Indian animation companies are moving up the value chain to own and co-produce intellectual property rights. This is a shift from the model of outsourcing animation production from international studios. The Indian animation companies are also focusing on strategic alliances with overseas studios with the eye to establish a presence in the global animation market. Content creation in the country has peaked and big Indian studios are increasingly making their presence felt in foreign markets. Indian studios are developing rapidly and a trend being witnessed is one of modularization of animation wherein expert from multiple animation companies, come together to execute specific functions in the production value chain. Some work on the design, storyboarding, layouts etc while others focus more on other elements of the process i.e. animation, texturing, lighting etc. These were models which had been perfected previously in mature animation countries such as Korea. This model is being increasingly adopted by Indian animation studios based on the ability of the studios to be process driven enough to distribute the work in modular units without loss of time or quality.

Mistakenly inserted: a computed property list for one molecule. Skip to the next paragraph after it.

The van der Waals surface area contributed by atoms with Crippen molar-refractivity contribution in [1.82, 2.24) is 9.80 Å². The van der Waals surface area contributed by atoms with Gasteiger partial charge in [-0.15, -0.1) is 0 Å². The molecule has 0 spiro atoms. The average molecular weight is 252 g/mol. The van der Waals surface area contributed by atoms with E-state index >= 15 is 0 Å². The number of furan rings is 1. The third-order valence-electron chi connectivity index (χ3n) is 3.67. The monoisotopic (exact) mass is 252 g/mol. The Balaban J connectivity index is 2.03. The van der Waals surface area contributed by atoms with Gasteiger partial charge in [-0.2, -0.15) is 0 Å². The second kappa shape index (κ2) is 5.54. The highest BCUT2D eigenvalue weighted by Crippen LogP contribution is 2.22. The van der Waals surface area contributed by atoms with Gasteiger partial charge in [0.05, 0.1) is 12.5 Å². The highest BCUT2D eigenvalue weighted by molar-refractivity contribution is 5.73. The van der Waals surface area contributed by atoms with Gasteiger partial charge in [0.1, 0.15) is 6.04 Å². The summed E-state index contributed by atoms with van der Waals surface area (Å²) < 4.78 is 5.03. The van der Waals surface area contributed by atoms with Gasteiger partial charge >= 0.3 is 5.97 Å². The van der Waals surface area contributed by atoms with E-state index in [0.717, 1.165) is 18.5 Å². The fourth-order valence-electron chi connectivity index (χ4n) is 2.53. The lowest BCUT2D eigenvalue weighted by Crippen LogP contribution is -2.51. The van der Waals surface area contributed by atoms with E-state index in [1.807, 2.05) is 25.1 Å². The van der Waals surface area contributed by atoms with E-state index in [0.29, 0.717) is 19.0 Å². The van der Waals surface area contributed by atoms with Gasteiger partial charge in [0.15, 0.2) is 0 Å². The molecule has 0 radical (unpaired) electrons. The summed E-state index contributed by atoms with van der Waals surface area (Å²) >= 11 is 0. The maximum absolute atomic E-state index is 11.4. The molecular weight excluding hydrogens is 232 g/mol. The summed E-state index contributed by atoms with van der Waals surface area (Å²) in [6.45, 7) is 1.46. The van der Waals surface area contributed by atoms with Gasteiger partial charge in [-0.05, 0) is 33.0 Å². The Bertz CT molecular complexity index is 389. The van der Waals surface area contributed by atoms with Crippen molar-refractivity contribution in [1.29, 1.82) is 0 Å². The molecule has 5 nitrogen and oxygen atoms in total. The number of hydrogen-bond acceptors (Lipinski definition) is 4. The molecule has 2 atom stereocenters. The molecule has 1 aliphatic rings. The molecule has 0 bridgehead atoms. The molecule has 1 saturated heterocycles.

Indian animation companies are garnering larger chunks of the animation outsourcing pie and are also moving up the value chain by co-owning IPR, co-producing animation products for television or home videos or theatrical releases. Given the large domestic demand, India is also likely to evolve into a significant animation consumption country and the demand for local animation content is rising which is exemplified by the tremendous success of the first fully locally produced movies such as Hanuman, and TV shows such as Chhota Bheem etc. Plus there is the tremendous untapped market for merchandising. Popularity of channels such as Cartoon Network, Pogo, Nick etc. has resulted in more opportunities for studios in India. Indian cities such as Mumbai, Hyderabad and Bangalore are offering a state-of-the-art mix of software skills, production and animation expertise and studio infrastructure.
The demand for Indian animation production for export comes mainly from feature film producers and distributors, broadcasting channels, game software producers and advertisement film producers. As of now, Indian animation companies are working with a number of leading foreign studios.
Indian Animation studios typically have four prominent business models. They are: